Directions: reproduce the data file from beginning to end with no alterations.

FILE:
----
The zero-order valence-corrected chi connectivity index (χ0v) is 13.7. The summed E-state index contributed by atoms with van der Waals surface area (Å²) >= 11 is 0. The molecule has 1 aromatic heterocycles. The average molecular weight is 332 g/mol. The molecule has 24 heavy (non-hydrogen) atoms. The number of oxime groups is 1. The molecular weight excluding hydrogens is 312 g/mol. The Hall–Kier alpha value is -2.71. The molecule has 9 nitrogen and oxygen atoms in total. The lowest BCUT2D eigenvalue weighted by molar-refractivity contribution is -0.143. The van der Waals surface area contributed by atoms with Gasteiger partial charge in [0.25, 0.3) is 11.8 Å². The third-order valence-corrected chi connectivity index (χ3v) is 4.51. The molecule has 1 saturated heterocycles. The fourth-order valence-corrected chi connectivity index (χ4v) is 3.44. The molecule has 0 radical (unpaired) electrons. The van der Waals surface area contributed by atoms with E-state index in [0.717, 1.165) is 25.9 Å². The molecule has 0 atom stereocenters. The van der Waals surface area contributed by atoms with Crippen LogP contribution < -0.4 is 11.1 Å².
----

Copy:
The zero-order valence-corrected chi connectivity index (χ0v) is 13.7. The summed E-state index contributed by atoms with van der Waals surface area (Å²) >= 11 is 0. The molecule has 1 aromatic heterocycles. The average molecular weight is 332 g/mol. The molecule has 24 heavy (non-hydrogen) atoms. The number of oxime groups is 1. The molecular weight excluding hydrogens is 312 g/mol. The Hall–Kier alpha value is -2.71. The molecule has 9 nitrogen and oxygen atoms in total. The lowest BCUT2D eigenvalue weighted by molar-refractivity contribution is -0.143. The van der Waals surface area contributed by atoms with Gasteiger partial charge in [0.25, 0.3) is 11.8 Å². The third-order valence-corrected chi connectivity index (χ3v) is 4.51. The molecule has 1 saturated heterocycles. The fourth-order valence-corrected chi connectivity index (χ4v) is 3.44. The molecule has 0 radical (unpaired) electrons. The van der Waals surface area contributed by atoms with E-state index in [0.717, 1.165) is 25.9 Å². The molecule has 0 atom stereocenters. The van der Waals surface area contributed by atoms with Crippen LogP contribution < -0.4 is 11.1 Å².